Archive | October 2010

Wandering the Desert

Wandering the Desert

A "river" in the Sonoran Desert of western Arizona. This channel is flooded with water when it storms, and an ORV trail in dry weather.

Mile 5359 – 6999

October  14 – 20, 2010

Oakland, CA – Guadalupe Mountains National Park, TX

I spent a week getting from the San Francisco Bay to the Texas Hill Country, passing through three deserts and four states.  For a good representation of how arid this country is, even in the agricultural areas, check out the Trip-Tick page of my journey, and note the river crossings.  I crossed a total of ten (10) rivers in the two thousand (2,000) miles of this leg, and most of those were dry.  The Colorado River (at the AZ/CA border) and the Rio Grande (where I met it in central New Mexico) were the only ones with significant water in them, until arriving in eastern Texas.  I crossed more water-bearing aqueducts than natural flowages.

That’s not to say that there isn’t life in the desert, though.  In fact, when I arrived at Joshua Tree National Park a few hours after sunset, I had been expecting silence and stillness – instead I was assaulted by the chirping of crickets, flying and crawling insects, and the noises of little lizards crawling around in the bushes.   Well, not exactly bushes – mostly in the cactus and agave.

I’m getting ahead of myself a little bit, though.  Between Oakland and Joshua Tree are 500 miles of Central California.  It looks a lot like what you might expect: very flat, very brown, lots of irrigation systems watering the vegetable crops and orchards.  In the morning, I could see workers driving the dusty roads between fields, and watering the trees individually with a small ladder truck.

Near L.A., however, the terrain got a lot more interesting, even if the vegetation maintained its end-of-summer dormancy.  Skirting the city through the hills of Pasadena and the eastern suburbs might even have been beautiful, if the smog hadn’t reduced visibility as extremely as it did.  There was almost no view into the distance, and even on the nearby hills, any green that might have remained was fogged over by the gray-brown air.  The traffic was also about what I expected for down there: horrible.  In fact, the only thing about the Los Angeles area that did not live up to my expectations was the light drizzle I got in the early evening.  Imagine that: after a week of unheard-of solid sunshine in Oregon and northern California, to get rained on in “Sunny” Southern California!  Now, I will admit that I have assurances from locals that there are really nice things about L.A., and that both the traffic and smog were uncommonly bad that day, but I’m just writing what I see…

Most of the way from the hills of Los Angeles to the Colorado Desert of southeast California was driven in darkness, but the monotony of the flat, dry landscape was still apparent.  I could clearly see why Palm Springs is both literally and figuratively an oasis on that route.  It was a little bit surreal to all of a sudden emerge from the total darkness to tastefully lit resorts and subdivisions surrounded by enormous palms.  Large lighted signs for impending concerts by famous pop stars (and once-famous pop stars) lined the road, and casinos and golf courses beckoned.   I’m not on a luxury vacation, however, so I stopped only long enough for gas before plunging again into the dark night, heading east into the heart of the desert.  After crossing a set of small mountains, it wasn’t too much longer before I got to Joshua Tree NP.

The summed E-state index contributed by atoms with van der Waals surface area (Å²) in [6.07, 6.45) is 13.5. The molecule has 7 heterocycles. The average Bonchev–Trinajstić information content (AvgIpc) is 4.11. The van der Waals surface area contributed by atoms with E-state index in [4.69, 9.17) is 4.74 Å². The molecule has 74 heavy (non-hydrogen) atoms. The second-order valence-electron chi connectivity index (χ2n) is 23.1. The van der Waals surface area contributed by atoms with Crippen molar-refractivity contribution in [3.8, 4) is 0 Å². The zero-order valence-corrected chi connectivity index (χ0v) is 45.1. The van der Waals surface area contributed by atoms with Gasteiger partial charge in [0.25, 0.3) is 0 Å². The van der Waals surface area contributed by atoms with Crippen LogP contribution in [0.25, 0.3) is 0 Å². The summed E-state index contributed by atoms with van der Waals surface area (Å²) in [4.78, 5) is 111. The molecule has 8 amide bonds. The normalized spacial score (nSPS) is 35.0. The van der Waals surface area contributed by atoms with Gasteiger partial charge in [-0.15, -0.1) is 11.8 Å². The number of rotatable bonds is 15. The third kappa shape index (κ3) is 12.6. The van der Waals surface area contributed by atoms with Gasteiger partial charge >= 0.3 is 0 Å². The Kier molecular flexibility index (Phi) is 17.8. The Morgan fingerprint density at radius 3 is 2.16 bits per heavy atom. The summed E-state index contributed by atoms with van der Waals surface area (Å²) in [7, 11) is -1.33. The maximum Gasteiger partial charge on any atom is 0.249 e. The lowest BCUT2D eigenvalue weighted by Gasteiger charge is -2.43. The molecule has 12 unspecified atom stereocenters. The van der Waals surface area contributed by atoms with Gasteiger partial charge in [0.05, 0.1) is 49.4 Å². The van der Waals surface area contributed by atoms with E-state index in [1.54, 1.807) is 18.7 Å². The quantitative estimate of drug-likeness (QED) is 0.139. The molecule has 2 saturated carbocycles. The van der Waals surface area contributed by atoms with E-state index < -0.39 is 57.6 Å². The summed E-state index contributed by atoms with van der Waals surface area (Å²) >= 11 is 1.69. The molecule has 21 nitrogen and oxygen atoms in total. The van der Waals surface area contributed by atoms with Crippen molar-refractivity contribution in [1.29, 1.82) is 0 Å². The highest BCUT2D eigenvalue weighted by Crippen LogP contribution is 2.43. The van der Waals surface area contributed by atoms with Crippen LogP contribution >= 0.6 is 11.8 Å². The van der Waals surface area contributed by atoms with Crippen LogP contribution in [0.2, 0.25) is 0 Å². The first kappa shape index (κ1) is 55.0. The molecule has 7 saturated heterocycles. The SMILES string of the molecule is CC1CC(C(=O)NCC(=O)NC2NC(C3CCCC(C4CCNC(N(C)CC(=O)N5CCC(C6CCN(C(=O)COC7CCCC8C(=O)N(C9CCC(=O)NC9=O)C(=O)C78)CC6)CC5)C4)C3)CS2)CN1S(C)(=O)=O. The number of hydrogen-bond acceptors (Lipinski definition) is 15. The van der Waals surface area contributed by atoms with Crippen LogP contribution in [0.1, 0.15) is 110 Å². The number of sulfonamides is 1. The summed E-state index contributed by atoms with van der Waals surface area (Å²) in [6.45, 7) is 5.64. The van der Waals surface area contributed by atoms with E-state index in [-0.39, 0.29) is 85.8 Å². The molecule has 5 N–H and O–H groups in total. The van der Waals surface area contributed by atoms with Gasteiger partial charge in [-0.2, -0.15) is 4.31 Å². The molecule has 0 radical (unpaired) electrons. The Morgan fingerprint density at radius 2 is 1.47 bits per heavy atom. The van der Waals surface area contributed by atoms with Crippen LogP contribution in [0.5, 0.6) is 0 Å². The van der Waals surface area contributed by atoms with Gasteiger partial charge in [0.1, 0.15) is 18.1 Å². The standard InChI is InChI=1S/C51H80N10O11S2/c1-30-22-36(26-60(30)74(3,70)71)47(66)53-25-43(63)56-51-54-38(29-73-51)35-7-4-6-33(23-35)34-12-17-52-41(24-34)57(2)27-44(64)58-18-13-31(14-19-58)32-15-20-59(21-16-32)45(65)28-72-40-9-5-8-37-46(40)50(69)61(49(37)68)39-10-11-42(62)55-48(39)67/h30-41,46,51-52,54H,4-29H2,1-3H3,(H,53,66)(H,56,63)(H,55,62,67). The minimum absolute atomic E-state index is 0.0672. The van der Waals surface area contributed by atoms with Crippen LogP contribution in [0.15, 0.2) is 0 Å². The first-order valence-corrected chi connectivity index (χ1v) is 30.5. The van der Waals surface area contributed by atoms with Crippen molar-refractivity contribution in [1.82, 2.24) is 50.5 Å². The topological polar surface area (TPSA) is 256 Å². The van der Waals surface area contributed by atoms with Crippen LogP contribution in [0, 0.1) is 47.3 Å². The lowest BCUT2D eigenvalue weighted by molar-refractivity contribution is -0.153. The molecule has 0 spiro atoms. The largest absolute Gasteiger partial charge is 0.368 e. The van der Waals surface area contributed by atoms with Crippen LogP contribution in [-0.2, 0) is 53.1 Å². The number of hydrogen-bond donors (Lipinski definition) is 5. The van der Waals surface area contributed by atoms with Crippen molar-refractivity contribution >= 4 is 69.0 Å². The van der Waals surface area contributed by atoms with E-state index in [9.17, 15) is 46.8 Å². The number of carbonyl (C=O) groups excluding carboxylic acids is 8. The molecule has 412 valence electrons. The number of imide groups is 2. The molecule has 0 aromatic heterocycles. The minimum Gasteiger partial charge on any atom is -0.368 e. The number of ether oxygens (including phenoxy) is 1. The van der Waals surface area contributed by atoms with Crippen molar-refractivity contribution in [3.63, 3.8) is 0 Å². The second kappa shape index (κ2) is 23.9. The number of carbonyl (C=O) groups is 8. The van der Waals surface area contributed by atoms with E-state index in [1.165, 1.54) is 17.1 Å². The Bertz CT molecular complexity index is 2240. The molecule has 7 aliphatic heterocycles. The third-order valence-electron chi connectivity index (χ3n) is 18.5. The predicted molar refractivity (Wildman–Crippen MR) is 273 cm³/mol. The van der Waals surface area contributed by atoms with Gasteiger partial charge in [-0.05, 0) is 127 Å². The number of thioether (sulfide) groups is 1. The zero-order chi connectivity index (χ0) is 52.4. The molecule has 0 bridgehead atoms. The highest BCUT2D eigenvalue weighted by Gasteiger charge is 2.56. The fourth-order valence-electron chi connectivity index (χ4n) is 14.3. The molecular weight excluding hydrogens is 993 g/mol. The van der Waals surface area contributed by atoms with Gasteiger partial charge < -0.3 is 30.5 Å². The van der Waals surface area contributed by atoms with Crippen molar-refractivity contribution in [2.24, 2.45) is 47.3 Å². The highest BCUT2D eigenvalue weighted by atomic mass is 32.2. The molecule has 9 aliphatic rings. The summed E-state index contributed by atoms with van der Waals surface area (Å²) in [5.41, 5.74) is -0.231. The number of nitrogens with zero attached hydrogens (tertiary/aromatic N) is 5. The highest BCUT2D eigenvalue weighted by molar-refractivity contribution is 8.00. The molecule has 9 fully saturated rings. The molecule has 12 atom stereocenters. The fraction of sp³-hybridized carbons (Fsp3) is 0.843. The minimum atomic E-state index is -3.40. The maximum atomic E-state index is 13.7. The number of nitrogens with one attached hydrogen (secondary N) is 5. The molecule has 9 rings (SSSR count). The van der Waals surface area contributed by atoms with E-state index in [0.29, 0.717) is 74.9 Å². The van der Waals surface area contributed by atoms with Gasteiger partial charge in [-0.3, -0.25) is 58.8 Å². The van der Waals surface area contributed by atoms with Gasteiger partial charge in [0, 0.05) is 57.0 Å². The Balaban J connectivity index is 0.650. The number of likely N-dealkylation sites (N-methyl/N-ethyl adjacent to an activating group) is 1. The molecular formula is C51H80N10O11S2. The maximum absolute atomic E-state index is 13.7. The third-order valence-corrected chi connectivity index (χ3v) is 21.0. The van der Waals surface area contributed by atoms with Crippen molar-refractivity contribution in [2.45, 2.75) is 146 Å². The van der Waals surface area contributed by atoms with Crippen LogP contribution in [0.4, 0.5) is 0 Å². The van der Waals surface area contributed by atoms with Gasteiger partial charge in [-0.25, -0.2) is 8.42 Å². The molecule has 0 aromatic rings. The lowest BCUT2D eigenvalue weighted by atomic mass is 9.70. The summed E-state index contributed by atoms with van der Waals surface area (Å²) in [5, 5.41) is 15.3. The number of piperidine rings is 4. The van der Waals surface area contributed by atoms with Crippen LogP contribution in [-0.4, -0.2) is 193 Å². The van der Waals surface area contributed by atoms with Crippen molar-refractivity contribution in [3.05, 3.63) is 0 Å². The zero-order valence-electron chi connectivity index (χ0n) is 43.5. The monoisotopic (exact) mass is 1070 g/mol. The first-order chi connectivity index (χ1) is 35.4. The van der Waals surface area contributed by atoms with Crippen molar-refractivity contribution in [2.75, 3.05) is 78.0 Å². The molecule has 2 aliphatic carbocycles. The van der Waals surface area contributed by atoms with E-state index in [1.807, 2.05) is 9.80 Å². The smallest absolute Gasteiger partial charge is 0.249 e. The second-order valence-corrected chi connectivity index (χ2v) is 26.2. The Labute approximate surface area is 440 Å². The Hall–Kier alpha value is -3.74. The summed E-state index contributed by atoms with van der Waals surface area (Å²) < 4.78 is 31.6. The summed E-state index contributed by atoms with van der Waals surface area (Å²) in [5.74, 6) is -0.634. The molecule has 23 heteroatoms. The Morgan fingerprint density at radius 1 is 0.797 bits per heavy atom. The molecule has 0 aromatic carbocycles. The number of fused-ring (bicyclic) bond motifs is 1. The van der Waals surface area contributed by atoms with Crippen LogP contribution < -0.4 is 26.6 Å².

Colorado Desert in Joshua Tree National Park

I spent a night and a day there, exploring a little bit of the Colorado Desert and the Mojave to the north.   The Colorado Desert is part of the Sonoran Desert, which makes up most of southern Arizona and southeastern California, along with large portions of Sonora and Baja California in Mexico.   The Colorado (named after the river, not the state) portion of the Sonoran Desert is hotter and drier than the rest of it, however, which became apparent as I moved eastward.  In Joshua Tree, the Sonoran Desert consisted mostly of small cactus and low shrubs, but as I moved into Arizona I saw more and more large saguaro cacti, taller bushes, and plenty of lechugilla agave.  All of it looked like desert,

Just beyond Hope, AZ

however, with little grass growing between the brush or cactus, and dust blowing up at each breath of wind.

Here’s something silly that I hadn’t really realized about the desert sand, and those of you who have lived in the desert (or who have even given it a moment’s more thought than I have) will probably laugh at me: It’s really more “little rocks” than what those of us who come from wet regions see on our beaches.  Of course, that makes sense: the desert lacks not only the constant movement of water to break down its rocks, but also dense roots of vegetation, burrowing insects

Mesquite tree germinating in the desert sand

and animals, decaying organic material, and all of the other things that make sand or soil elsewhere.  And I imagine that the desert winds, which blow unchecked by trees across vast stretches of land, blows away the finer particles more quickly.

One of the interesting things about Joshua Tree NP is that it is on the border between the Colorado and Mohave Deserts, so I went north and west, which was also uphill, and found myself in a slightly cooler, slightly damper ecosystem.  I was told that it was less hot and dry, at least on the scale of yearly averages, but didn’t notice a difference myself on a sunny fall day.  The vegetation, however, was denser and taller, and the Joshua Tree (really an enormous species of agave that proliferates in those conditions) was everywhere.  Check out my next post for more pictures of the park!

Joshua Tree, Mojave Desert